On Mon, 2006-07-10 at 01:22 -0700, Cosmo Nova wrote:
> I am working on a digital video recorder. The system is linux based and
> there are 16 video sources. The video sources write data the data disk
> syncronously. Once it is filled up, there is a recycle mechanism which will
> remove the old video files and free up new space. As you can imagined, there
> will be serious external fragmentation problem as time passes.
> I was told that jfs and xfs can do much better than ext3, to tackle the
> fragment problem, so I conducted a few benchmark tests and found that jfs is
> doing excellent job. The findings is not strong enough to persuade my boss
> to change, and hence I've been reading the rationale and source code behind
> jfs. Here I summarized two major questions that can help me explain jfs's
> 1. when I write the first byte or open a file, what will jfs do? cuz my
> findings is that, the 16 channels create files of size around 32MB. They
> grow in size of course, but majority fragment or number of extents I found
> is only ONE...
> according to ur disscussion with Peter, jfs allocates one page to a file at
> a time. and this allocation is locked under one allocation group. the page
> size according to jfs_filesys.h is 4096. You said the allocation would be
> allocated but not recorded (ABNR),
No, jfs doesn't use the ABNR blocks currently. This is something the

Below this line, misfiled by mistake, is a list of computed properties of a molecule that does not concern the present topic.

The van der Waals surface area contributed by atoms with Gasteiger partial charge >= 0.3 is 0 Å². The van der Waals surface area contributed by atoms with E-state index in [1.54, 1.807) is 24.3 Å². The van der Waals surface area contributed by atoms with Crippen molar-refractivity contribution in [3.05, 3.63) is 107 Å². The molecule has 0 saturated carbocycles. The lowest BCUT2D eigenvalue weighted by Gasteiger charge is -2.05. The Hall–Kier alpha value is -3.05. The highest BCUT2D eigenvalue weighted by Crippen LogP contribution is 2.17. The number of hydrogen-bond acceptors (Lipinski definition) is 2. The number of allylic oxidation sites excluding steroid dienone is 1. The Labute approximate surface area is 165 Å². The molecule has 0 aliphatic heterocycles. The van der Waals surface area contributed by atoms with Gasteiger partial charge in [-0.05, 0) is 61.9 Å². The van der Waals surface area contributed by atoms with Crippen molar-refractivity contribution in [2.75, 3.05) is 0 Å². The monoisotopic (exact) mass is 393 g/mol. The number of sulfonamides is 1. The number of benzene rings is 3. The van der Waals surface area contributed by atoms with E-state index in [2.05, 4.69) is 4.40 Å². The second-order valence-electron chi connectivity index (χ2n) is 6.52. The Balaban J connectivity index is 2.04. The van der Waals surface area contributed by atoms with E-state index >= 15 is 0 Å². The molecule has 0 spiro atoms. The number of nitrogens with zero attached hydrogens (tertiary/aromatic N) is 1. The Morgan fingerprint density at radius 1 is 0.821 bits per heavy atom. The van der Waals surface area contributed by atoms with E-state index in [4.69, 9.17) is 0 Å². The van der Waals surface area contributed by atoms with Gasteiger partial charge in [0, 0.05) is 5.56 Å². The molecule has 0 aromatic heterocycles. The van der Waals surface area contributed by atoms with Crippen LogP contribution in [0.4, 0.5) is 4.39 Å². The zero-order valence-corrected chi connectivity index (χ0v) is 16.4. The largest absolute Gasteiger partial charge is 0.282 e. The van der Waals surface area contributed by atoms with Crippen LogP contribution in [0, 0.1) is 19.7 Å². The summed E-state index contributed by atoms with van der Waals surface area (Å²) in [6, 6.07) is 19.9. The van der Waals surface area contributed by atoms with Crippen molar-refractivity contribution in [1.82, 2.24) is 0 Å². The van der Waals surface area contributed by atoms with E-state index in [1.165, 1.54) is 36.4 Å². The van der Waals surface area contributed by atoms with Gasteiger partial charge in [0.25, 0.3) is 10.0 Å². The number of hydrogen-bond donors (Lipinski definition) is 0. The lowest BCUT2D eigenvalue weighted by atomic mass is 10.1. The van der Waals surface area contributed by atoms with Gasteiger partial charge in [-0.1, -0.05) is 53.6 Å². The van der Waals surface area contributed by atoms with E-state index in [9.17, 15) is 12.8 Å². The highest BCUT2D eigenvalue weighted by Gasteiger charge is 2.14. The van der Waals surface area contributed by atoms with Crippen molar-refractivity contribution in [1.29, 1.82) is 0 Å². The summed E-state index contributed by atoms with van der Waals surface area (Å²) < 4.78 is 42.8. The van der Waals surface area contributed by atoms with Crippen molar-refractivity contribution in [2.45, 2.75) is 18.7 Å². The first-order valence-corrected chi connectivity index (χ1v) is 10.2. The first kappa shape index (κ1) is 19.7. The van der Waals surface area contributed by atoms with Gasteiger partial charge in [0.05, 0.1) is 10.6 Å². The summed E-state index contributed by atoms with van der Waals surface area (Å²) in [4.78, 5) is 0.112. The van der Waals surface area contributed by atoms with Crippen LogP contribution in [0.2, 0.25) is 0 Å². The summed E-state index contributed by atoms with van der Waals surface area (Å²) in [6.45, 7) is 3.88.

OS/2 supported, but the linux implementation will not create abnr
> which raised two subquestions:
> 1a. is those ABNR blocks stored temporary in memory, 16 files on grow and
> towards 32MB, it is a huge memory requirement. is it really that everyone
> stored in memory and flushed to the disk at file close?? what is the jfs
> memory requirement then?
The blocks are allocated when the data is written. The data may be
stored in memory for a while, but can be written to disk at any time.
> 1b. since only one file is allocated in one allocation group (AG), then how
> many AG is there in ur disk when it's formated (mkfs)?
There are typically, somewhere between 65 and 128 AG's on a disk. The
minimum size of the allocation group is 8K blocks, or 32 MB, so smaller
volumes may contain fewer than that (possibly 1).
> and is there an upper
> bound for the maximum number of files which can be opened and written at the
> same moment in jfs??
No, the "locks" on the AG due to an open file being written to it are
not absolute. If a new allocation is needed and no free blocks are
available in an unlocked AG, it will find space in the locked AG, which
will probably lead to fragmentation of the files being created.
> 2. jfs is so called extent-based allocation. how jfs knows the right size of
> extent to allocate to a fixed file?
The extent is initially small, and grows as long as new allocations are
contiguous with the already-allocate blocks.
> and growing file?
Whenever we're allocating space to the end of a file, the allocator
tries to use the blocks immediately after the last allocated block. As
long as these blocks (1 block typically) are free, the existing extent
is grown to include the new blocks.
> the stat i found shows
> that majority of my files ( <= 32MB ) are single fragment file (number of
> extent = 1). I would really like to understand the "magic" how it can be
It seems as if this "magic" works pretty well. :-) I originally came
up with this idea of "locking" the AGs to avoid fragmentation because it
was easier and quicker to implement than preallocation or delayed
> The findings and rationale behind will lead us to a filesystem change. I
> would be very gladful if anyone can help me. Thankyou very much!
I hope my answers were helpful.
IBM Linux Technology Center